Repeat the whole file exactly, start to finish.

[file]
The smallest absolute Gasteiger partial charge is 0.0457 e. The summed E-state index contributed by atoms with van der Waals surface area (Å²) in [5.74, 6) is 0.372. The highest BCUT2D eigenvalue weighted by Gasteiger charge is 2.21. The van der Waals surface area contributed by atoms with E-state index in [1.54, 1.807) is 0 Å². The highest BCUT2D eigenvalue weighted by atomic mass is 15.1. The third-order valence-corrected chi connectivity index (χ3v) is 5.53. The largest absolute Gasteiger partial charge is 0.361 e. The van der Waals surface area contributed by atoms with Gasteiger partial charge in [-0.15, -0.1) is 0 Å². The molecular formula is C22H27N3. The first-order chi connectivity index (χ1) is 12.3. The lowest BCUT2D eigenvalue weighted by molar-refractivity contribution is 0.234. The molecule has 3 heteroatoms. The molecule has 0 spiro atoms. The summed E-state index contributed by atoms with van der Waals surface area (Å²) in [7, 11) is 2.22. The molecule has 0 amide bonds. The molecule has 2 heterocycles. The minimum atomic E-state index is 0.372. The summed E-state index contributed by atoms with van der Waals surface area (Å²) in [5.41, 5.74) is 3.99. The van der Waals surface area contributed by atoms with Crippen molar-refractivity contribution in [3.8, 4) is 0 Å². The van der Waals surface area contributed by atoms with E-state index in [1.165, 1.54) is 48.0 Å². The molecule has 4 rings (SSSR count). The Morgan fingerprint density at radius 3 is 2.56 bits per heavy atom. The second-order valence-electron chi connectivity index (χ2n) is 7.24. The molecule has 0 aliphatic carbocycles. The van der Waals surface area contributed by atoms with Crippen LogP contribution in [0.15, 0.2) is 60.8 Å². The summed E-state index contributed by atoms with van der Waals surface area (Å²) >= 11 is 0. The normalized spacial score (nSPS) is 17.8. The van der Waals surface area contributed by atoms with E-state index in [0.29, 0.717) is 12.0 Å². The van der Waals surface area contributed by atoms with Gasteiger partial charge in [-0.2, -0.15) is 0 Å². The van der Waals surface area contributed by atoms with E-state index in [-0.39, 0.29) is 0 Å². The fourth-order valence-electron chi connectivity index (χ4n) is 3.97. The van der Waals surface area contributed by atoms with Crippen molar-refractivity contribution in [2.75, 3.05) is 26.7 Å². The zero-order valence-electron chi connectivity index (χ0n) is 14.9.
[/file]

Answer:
The smallest absolute Gasteiger partial charge is 0.0457 e. The summed E-state index contributed by atoms with van der Waals surface area (Å²) in [5.74, 6) is 0.372. The highest BCUT2D eigenvalue weighted by Gasteiger charge is 2.21. The van der Waals surface area contributed by atoms with E-state index in [1.54, 1.807) is 0 Å². The highest BCUT2D eigenvalue weighted by atomic mass is 15.1. The third-order valence-corrected chi connectivity index (χ3v) is 5.53. The largest absolute Gasteiger partial charge is 0.361 e. The van der Waals surface area contributed by atoms with Gasteiger partial charge in [-0.15, -0.1) is 0 Å². The molecular formula is C22H27N3. The first-order chi connectivity index (χ1) is 12.3. The lowest BCUT2D eigenvalue weighted by molar-refractivity contribution is 0.234. The molecule has 3 heteroatoms. The molecule has 0 spiro atoms. The summed E-state index contributed by atoms with van der Waals surface area (Å²) in [7, 11) is 2.22. The molecule has 0 amide bonds. The molecule has 2 heterocycles. The minimum atomic E-state index is 0.372. The summed E-state index contributed by atoms with van der Waals surface area (Å²) in [5.41, 5.74) is 3.99. The van der Waals surface area contributed by atoms with Crippen molar-refractivity contribution in [3.8, 4) is 0 Å². The van der Waals surface area contributed by atoms with E-state index in [1.165, 1.54) is 48.0 Å². The molecule has 4 rings (SSSR count). The Morgan fingerprint density at radius 3 is 2.56 bits per heavy atom. The second-order valence-electron chi connectivity index (χ2n) is 7.24. The molecule has 0 aliphatic carbocycles. The van der Waals surface area contributed by atoms with Crippen LogP contribution in [0.15, 0.2) is 60.8 Å². The summed E-state index contributed by atoms with van der Waals surface area (Å²) >= 11 is 0. The normalized spacial score (nSPS) is 17.8. The van der Waals surface area contributed by atoms with E-state index in [0.29, 0.717) is 12.0 Å². The van der Waals surface area contributed by atoms with Gasteiger partial charge in [-0.2, -0.15) is 0 Å². The van der Waals surface area contributed by atoms with E-state index in [-0.39, 0.29) is 0 Å². The fourth-order valence-electron chi connectivity index (χ4n) is 3.97. The van der Waals surface area contributed by atoms with Crippen molar-refractivity contribution in [2.75, 3.05) is 26.7 Å². The zero-order valence-electron chi connectivity index (χ0n) is 14.9.